I’ve finally pulled together all the specs to share my herb planter with you! I built this in an afternoon two summers ago and I still remain immensely proud of it! 🙂 It’s nice to have access to herbs near our patio, rather than having to walk up to the garden before I prep dinner (though I do that often, too). I adapted my planter from Ginger Snap Crafts, but I made several changes: I dropped the planter down to just 4 troughs and I added legs so that it could stand freely, instead of leaning. Our patio is covered, so if our planter had to lean on a wall, it would by too far back under the roof and wouldn’t get any sunlight at all. The additional legs allow it to stand on the edge of our patio to take advantage of the afternoon sun.
Also, when I was putting together my planter, I found that the directions weren’t as clear as I would have wished–for instance, while it specified 8 ft long boards, it never gave their width, nor really explained how best to divvy up the cuts needed for the boards. I did some guesswork along the way, so I’ll do my best here to be thorough with my modified herb ladder!
First things first: I was definitely trying to spend as little money as I could, without resorting to dumpster diving or curb-scouting my lumber. So pricy cedar, while beautiful, was definitely out of the question. Since I also knew that I would need extra lumber for the legs to make the planter stand upright, I started to play with the math. I realized that if I cut the number of planting troughs down to 4, I would only need 4 boards to create the troughs. Plus 2 more for the slanted legs and 2 more for the upright legs. That still kept me at 8 total boards of lumber, but, pretty quickly after I looked at the Home Depot website, I realized that I could save some money by adjusting the type of boards I used for the legs of the planter, compared to the type of boards that I used for the troughs. I ended up using the same boards for all for legs, which were thinner in width. In poking around Home Depot for some current prices, thinner boards definitely saved some money. I’m happy to say that (with the lumber I sourced in the links) this planter still clocks in at under $50 to make!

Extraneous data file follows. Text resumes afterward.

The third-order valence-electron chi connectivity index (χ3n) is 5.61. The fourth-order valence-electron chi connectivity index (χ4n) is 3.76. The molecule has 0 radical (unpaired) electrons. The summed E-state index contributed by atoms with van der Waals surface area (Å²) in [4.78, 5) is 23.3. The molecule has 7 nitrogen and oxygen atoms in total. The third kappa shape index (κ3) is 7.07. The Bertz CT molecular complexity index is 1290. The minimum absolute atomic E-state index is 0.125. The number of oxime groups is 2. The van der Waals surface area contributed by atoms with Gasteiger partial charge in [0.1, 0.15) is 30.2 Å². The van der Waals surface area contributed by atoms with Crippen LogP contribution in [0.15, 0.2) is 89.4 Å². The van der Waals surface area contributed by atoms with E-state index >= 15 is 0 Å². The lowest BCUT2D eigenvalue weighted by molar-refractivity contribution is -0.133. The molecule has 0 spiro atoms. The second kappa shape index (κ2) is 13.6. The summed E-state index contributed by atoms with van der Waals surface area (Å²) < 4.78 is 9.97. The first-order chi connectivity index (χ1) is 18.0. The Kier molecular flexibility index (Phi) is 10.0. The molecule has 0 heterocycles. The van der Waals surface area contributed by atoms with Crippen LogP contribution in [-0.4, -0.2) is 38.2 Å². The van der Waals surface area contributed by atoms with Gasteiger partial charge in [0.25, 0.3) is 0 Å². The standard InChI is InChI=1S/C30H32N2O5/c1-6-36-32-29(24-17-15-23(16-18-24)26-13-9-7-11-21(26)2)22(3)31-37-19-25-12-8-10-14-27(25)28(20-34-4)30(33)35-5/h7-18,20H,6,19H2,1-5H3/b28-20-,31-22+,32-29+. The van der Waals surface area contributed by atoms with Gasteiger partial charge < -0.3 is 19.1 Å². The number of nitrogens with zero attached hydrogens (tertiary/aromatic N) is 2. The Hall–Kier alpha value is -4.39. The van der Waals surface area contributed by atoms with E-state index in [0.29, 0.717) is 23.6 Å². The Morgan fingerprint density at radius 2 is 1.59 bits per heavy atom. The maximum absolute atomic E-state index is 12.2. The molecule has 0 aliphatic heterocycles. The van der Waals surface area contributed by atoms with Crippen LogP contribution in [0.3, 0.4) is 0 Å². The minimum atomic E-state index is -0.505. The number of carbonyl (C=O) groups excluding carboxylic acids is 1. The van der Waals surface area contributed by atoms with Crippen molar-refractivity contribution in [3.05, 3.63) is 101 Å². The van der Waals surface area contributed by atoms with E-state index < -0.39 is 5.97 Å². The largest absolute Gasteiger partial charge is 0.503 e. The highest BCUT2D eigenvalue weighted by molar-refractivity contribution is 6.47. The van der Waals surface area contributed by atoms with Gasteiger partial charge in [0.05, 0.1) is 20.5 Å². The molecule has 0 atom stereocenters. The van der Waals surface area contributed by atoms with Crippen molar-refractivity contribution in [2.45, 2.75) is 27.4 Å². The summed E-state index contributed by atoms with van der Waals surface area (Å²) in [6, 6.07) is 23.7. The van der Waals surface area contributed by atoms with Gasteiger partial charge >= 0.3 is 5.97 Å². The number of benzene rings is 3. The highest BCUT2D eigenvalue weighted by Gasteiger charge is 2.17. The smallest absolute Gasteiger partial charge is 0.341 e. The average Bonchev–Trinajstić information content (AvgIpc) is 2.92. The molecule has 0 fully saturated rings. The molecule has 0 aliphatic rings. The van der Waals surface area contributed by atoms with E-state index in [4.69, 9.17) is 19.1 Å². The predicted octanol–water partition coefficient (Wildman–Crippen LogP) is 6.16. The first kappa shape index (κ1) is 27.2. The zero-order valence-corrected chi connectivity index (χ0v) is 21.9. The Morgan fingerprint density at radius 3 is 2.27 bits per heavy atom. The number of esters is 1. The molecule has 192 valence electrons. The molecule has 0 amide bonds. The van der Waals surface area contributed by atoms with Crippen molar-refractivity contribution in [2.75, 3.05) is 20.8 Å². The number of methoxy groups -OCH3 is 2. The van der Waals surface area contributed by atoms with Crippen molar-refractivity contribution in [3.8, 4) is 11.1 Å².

A note on cuts: Home Depot will make a few cuts on lumber for free, or for a few cents, depending on your store. But this project calls for many more cuts than is worth trying to do in the store. Find yourself a saw (and some training in how to use it!) or a friend with a saw and knowledge. I called in a favor with a carpenter friend, who used the saw at M’s work to make the cuts for me in about 15 minutes. A hazard of my theater degree and my varied basic knowledge of carpentry, costuming, etc, is that I look at A LOT of projects and think “I can figure that out. And if I can’t, I have friends who can!” It has held true, so far! Take advantage of your resources, folks! 😉 I also borrowed a drill gun from work (returned in perfectly good form, with the battery recharged!)
So, let’s get started. Here is your materials list: